A Dearborn pharmacist was sentenced yesterday to six years in prison for conspiracy to illegally distribute prescription pills and money laundering, U.S. Attorney Barbara L. McQuade announced today.
McQuade was joined in the announcement by Special Agent in Charge Jarod J. Koopman, Internal Revenue Service Criminal Investigation and Special Agent in Charge Marlon Miller, U.S. Immigration and Customs Enforcement’s (ICE) Homeland Security Investigations (HSI).
In March 2013, Waleed Yaghmour was charged with 43 others in a health care fraud and drug distribution scheme. The indictment alleged that Sardar Ashrafkhan, Deepak Kumar, John Check and David Vezzossi, who owned home health agencies, provided kickbacks, bribes and other illegal benefits to physicians in exchange for prescriptions for patients with Medicare, Medicaid and private insurance. The prescriptions were for controlled substances including oxycodone (Oxycontin), hydrocodone (Vicodin) and alprazolam (Xanax). Patient recruiters or “marketers” would pay kickbacks and bribes to patients in exchange for the patients’ permitting the pharmacies and physicians to bill their insurers for medications and services that were medically unnecessary and/or never provided. During the conspiracy, prescriptions were presented to the Sav-Mart Pharmacy in Detroit, which was owned and operated by Yaghmour, as well as several other pharmacies.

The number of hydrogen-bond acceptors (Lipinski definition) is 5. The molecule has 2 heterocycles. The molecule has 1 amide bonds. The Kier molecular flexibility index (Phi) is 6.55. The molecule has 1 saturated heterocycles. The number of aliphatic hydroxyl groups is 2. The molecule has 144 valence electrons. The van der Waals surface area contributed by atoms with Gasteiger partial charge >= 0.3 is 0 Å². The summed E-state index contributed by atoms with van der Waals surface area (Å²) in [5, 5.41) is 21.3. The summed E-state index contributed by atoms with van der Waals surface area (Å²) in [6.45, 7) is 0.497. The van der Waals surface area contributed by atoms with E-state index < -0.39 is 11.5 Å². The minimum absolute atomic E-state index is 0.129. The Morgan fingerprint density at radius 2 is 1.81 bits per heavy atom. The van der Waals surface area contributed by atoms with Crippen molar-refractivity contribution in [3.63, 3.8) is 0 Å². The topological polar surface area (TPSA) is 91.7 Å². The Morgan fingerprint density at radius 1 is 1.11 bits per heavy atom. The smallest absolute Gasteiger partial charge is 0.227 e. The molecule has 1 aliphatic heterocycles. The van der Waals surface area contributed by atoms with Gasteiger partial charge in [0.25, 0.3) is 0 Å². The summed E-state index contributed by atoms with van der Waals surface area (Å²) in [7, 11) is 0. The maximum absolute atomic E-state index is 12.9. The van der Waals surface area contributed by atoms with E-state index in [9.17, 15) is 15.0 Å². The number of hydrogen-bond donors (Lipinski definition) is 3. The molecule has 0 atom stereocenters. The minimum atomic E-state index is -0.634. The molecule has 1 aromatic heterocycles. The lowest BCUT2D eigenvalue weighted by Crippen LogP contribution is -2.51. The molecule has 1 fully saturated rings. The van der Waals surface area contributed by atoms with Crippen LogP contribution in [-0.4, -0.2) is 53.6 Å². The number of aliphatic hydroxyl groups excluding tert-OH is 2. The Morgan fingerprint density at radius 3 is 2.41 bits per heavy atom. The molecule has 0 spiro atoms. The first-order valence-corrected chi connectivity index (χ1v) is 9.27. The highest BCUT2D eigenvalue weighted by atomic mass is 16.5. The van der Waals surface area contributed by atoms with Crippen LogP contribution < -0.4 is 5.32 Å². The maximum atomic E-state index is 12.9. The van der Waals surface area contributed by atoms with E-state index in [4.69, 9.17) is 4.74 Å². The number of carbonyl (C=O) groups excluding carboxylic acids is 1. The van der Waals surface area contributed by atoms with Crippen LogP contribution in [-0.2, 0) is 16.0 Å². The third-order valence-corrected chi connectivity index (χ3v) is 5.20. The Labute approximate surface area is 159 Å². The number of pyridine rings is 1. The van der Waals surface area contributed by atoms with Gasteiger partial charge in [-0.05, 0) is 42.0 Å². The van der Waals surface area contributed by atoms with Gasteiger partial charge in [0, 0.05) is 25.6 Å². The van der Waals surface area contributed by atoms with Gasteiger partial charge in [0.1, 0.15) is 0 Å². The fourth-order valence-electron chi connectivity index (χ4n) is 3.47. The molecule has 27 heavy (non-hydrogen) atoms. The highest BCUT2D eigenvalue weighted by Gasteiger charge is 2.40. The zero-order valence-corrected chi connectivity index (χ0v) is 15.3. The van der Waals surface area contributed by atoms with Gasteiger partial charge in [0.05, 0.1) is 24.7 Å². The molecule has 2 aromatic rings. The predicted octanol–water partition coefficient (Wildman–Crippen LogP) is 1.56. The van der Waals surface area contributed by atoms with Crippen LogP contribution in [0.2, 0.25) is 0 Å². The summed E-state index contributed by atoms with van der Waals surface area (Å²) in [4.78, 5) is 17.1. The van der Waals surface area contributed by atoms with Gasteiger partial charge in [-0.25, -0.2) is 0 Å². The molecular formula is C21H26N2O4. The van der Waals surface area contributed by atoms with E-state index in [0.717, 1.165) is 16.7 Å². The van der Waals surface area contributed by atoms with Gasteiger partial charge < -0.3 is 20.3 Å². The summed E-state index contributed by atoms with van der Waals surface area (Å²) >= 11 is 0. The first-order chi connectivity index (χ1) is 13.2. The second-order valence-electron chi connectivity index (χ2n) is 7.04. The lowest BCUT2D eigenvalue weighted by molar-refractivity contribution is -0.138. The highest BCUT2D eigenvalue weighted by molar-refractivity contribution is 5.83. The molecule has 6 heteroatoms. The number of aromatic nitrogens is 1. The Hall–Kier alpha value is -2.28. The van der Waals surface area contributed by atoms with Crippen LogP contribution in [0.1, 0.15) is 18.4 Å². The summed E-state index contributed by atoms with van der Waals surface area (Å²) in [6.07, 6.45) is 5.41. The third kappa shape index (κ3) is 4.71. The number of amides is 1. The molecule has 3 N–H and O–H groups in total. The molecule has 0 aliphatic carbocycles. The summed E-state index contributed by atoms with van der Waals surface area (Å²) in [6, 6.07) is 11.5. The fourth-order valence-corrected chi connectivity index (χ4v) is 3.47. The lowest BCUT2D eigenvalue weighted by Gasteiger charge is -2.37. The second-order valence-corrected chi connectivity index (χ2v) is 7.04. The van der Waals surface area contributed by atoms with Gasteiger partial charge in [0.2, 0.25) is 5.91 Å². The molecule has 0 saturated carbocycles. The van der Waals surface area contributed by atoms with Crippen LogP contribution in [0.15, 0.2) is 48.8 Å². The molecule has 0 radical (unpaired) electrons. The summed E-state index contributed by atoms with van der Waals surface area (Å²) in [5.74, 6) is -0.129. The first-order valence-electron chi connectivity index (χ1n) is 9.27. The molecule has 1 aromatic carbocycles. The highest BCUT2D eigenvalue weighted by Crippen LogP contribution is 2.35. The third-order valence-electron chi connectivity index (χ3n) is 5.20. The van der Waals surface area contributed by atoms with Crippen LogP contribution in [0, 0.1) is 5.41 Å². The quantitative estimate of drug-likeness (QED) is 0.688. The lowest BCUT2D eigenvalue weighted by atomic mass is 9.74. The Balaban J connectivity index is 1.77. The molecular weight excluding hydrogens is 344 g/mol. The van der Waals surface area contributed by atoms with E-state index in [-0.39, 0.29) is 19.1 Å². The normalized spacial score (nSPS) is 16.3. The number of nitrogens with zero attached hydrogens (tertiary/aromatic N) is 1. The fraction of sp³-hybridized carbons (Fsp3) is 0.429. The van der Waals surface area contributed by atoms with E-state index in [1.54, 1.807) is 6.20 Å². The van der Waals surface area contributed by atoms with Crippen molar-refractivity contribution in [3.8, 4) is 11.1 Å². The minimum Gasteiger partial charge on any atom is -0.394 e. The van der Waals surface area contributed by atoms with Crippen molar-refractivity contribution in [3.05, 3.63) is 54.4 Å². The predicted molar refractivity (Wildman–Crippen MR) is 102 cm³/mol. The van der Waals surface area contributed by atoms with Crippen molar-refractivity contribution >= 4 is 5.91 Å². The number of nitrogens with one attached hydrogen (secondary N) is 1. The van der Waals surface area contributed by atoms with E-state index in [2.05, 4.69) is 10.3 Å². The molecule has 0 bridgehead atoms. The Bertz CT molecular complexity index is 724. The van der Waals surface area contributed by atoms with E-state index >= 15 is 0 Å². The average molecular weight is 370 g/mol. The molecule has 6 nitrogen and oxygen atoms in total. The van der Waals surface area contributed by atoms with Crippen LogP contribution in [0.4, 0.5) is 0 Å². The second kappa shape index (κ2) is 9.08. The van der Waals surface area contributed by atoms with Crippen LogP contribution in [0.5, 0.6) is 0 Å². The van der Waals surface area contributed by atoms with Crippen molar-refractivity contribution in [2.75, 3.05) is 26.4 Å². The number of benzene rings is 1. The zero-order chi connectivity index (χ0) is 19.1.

In his guilty plea, Yaghmour, 48, admitted that he knew that the controlled substances he dispensed for these fraudulent prescriptions had no legitimate medical purposes. Yaghmour has admitted to dispensing at least 1,500 oxycodone 100,000 hydrocodone and 100,000 alprazolam doses as part of the scheme.
Yaghmour received nearly $2 million in cash payments for illegally dispensing the controlled substances. Yaghmour has agreed to forfeit $973,177.87 that was seized from an account that he maintained at HSBC Bank Middle East Limited, Ramallah, Palestine.